Tag Archives: Data analysis

Blue light-induced artifacts in glass pipette-based recording electrodes

Recently, I was carrying out whole-cell voltage-clamp and LFP recordings with simultaneous optogenetic activation of a channelrhodopsin using blue light. Whole-cell voltage clamp techniques can record the input currents seen by a neuron (previously on this blog [1], [2]); an … Continue reading

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Open access 3D electron microscopy datasets of brains

One of the coolest technical developments in neuroscience during the last decade has been driven by 3D electron microscopy (3D EM). This allowed to cut large junks of small brains (or small junks of big brains) into 8-50 nm thick … Continue reading

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How well do CNNs for spike detection generalize to unseen datasets?

Some time ago, Stephan Gerhard and I have used a convolutional neural network (CNN) to detect neuronal spikes from calcium imaging data. (I have mentioned this before, here, here, and on Github.) This method is covered by the spikefinder paper … Continue reading

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A list of cognitive biases

There are a handful of cognitive biases that are well-known to most scientists: confirmation bias, the Dunning-Kruger effect, the hindsight bias, the recency effect, the planning fallacy, loss aversion, etc.. Although they should not be taken as universal laws (for example, … Continue reading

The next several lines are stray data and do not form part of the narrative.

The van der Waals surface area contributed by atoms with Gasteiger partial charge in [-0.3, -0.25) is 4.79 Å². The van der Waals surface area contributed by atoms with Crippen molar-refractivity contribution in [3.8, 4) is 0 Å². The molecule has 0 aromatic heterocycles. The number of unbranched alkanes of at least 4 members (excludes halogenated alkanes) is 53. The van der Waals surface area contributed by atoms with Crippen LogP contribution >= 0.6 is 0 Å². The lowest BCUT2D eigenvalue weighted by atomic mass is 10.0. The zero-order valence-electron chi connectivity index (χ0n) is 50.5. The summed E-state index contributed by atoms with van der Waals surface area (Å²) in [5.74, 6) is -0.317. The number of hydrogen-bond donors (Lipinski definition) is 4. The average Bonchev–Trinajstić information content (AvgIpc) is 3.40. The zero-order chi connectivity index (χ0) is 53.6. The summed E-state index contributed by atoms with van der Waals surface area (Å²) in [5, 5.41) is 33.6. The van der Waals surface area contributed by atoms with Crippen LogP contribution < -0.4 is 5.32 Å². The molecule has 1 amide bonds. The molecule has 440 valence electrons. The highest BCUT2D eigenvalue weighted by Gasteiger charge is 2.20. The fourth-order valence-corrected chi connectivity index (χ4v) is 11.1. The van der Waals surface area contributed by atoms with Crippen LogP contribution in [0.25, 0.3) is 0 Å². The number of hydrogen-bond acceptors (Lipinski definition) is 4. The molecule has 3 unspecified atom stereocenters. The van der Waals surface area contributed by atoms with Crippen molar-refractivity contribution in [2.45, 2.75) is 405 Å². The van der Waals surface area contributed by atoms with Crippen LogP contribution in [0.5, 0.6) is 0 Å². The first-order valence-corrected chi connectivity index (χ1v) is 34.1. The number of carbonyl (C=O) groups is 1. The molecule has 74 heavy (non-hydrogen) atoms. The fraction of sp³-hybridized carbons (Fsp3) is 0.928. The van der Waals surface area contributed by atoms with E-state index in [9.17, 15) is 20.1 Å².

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Layer-wise decorrelation in deep-layered artificial neuronal networks

The most commonly used deep networks are purely feed-forward nets. The input is passed to layers 1, 2, 3, then at some point to the final layer (which can be 10, 100 or even 1000 layers away from the input).  … Continue reading

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A convolutional network to deconvolve calcium traces, living in an embedding space of statistical properties

As mentioned before (here and here), the spikefinder competition was set up earlier this year to compare algorithms that infer spiking probabilities from calcium imaging data. Together with Stephan Gerhard, a PostDoc in our lab, I submitted an algorithm based on convolutional networks. Looking … Continue reading

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A short report from a Cold Spring Harbor lab course

One of the best things of being a PhD student is that one is supposed to learn new things. As part of this mission, I attended a two-week laboratory course in the Cold Spring Harbor Laboratories on ‘Advanced Techniques in … Continue reading

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